Add A WordPress User Manually To The Database

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WordPress 4.0, Direct Access To The MySQL Database

Recently I needed to gain access to a hacked WordPress installation. I didn’t have any usernames or passwords for the dashboard. Here’s a manual way that I used to create a user account, which sysadmins may find useful. Hang on; if you’re a hacker, stop reading, go have a shower (and a shave) and start a real relationship with an actual person; you might like it.

WP Users Table

Let’s begin by getting into the MySQL command line.

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$ ssh me@1.2.3.4
...
$ mysql -u me -p
Enter password:
...
mysql> use wordpress;
Reading table information for completion of table and column names
You can turn off this feature to get a quicker startup with -A

Database changed
mysql>

First, we need to add a user record to the wp_users table. By default, WordPress encodes the password so that they are safely stored away from prying eyes. The method that does that is in the WordPress core, and we could access and run our password through it, but that’s a lot of work, and I’m feeling lazy.

Instead, we’re going to rely on WordPress’ legacy support, and create an md5’ed password. WordPress will automatically scramble it up for us after login – yay! Using any PHP terminal, or an online editor, echo your password as an md5’ed string.

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echo md5('password');
0fd23718b64688a8f4e6c0576ce1f551 // <-- your password string

Make a note of the password you used! Now that you have your password string, we’ll add the row to the database table, wp_users. The values you need are as follows (I’m adding a user named support, with administrator privileges).

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INSERT INTO wp_users
    (user_login,user_pass,user_email,user_registered,display_name,user_nicename)
VALUES
    ('support','0fd23718b64688a8f4e6c0576ce1f551','me@myserver.com','01-01-2014 00:00:01','support','support');

For the uninitiated, that query looks like this in the terminal.

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mysql> INSERT INTO wp_users (user_login,user_pass,user_email,user_registered,display_name,user_nicename) VALUES ('support','0fd23718b64688a8f4e6c0576ce1f551','me@myserver.com','01-01-2014 00:00:01','support','suport');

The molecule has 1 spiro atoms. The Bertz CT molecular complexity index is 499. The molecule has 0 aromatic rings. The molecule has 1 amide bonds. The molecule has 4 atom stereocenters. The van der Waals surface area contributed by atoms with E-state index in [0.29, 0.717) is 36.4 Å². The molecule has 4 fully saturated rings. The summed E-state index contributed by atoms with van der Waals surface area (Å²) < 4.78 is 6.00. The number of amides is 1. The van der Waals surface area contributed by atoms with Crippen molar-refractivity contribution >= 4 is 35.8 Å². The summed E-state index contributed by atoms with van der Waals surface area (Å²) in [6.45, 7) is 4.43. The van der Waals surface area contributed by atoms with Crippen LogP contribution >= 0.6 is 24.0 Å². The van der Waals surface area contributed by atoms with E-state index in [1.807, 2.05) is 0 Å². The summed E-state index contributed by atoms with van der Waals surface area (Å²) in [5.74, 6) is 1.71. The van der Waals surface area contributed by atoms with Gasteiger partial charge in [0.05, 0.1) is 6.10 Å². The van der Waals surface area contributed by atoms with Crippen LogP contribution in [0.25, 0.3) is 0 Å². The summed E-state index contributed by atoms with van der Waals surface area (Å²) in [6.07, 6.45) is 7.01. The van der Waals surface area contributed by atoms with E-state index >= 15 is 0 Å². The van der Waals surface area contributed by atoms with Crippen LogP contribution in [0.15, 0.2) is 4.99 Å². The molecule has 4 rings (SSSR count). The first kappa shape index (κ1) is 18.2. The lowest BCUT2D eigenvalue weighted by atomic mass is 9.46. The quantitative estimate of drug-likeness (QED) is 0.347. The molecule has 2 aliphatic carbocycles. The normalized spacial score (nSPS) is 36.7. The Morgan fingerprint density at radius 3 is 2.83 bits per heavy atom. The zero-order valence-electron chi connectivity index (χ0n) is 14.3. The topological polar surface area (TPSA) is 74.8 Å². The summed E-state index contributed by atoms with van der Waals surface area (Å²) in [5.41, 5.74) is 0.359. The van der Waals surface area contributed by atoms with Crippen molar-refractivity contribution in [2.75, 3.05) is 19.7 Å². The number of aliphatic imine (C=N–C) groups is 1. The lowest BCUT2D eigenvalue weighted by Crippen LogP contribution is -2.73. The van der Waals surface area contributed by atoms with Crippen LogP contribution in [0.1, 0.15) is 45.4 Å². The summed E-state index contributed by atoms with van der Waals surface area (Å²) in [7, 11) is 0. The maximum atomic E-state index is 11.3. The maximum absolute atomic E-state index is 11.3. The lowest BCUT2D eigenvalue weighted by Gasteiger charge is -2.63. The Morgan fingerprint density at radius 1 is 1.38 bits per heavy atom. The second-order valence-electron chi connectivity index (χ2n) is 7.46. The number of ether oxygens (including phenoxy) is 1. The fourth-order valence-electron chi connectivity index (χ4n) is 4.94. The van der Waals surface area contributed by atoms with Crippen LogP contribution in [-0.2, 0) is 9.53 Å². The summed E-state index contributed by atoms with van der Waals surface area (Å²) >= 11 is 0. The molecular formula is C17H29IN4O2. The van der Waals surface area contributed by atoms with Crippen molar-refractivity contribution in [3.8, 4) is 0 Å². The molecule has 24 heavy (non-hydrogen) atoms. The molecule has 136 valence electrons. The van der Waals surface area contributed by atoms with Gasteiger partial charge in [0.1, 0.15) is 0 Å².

Query OK, 1 row affected (0.00 sec)

That creates the user record.

Privileges

Next we need to create some permissions, or we can’t do anything. We’ll need to add two entries to the wp_usermeta table. However, before we do that, we need to know the ID of the user we just created.

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mysql> SELECT ID, user_login FROM wp_users;
+----+------------+
| ID | user_login |
+----+------------+
|  1 | admin      |
|  2 | support    |
+----+------------+
2 rows in set (0.00 sec)

So, our new user has the ID of 2. Now we can do the privileges.

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mysql> INSERT INTO wp_usermeta (user_id,meta_key,meta_value) VALUES ('2','wp_user_level','10');
Query OK, 1 row affected (0.00 sec)
mysql> INSERT INTO wp_usermeta (user_id,meta_key,meta_value) VALUES ('2','wp_capabilities','a:1:{s:13:"administrator";b:1;}');
Query OK, 1 row affected (0.00 sec)

mysql> exit

That is the permissions bit complete.

Login

You’re all done, and you can proceed to login to WordPress as usual.

If anything, this little trick really highlights the need for good database security. If an attacker gains access to the database directly, you can kiss the site goodbye! Happy erm, hacking.

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